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Advocating for Your Child within the School System

Advocating for Your Child within the School System“I’ve had it.” The parent on the phone is incensed. “The teacher just won’t listen to me. My child needs more individual attention. She isn’t a bad kid. She just needs more help. She’s on an education plan that says she is supposed to get more one-to-one time but the teacher says she doesn’t have enough time and the school won’t hire an aide.”

“Will you come with me to the next meeting?” Another parent has called. “Whenever I get in one of those meetings, I get overwhelmed. I get so upset by what the teacher and principal are saying that I end up not saying all I want to say. I don’t think they really do it on purpose but it seems I can’t get a word in.”

“I’ve got to get my son to a residential program. We just can’t handle his behaviors anymore. The school says it’s not their problem. Their problem is only providing an education. But my wife and I need relief. We want the school to help us find a place where his mental health issues can be managed and his behaviors can be controlled so he can actually learn something.” This dad was at the end of the proverbial rope.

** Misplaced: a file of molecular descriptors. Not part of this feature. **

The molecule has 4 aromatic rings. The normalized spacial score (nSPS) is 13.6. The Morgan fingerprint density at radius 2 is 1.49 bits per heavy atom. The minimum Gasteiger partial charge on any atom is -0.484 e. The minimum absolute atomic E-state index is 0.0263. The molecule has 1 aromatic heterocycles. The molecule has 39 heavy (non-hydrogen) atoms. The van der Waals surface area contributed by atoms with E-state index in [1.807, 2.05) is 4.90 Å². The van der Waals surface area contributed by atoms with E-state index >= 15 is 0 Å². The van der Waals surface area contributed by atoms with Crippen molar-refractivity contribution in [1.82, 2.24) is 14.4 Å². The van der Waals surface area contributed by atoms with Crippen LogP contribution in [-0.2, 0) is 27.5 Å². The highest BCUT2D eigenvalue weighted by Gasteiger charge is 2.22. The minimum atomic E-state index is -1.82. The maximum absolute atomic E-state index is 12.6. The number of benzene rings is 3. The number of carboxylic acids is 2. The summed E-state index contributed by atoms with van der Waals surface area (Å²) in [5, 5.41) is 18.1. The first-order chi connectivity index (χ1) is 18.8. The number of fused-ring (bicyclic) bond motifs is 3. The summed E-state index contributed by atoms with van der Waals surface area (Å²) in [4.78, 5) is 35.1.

Maybe one of these conversations — or a part of one — sounds familiar. Your child is having difficulty in school. Perhaps he has been diagnosed with ADHD or a learning disability. Maybe she has autism, a developmental disability or a significant behavior problem. You know your child is entitled to additional support but the school doesn’t respond as you had hoped to your requests for services. With every passing month, you know that opportunities to ameliorate the situation are being lost and the behavior may be growing worse or more entrenched. You are frustrated, upset for your child and just upset. What can you do?

While trying to manage a challenging or troubled child, we parents are somehow also expected to know how to navigate the complicated legal and social systems that could provide help. The school is often our first point of entry to getting the extra supports our child needs. But it isn’t easy. Often it’s contentious. We’re rank beginners while the school personnel have knowledge and experience from working with other families. Even when everyone is well-intended, it can feel like a conflicted situation from the start.

Tips for becoming a successful advocate: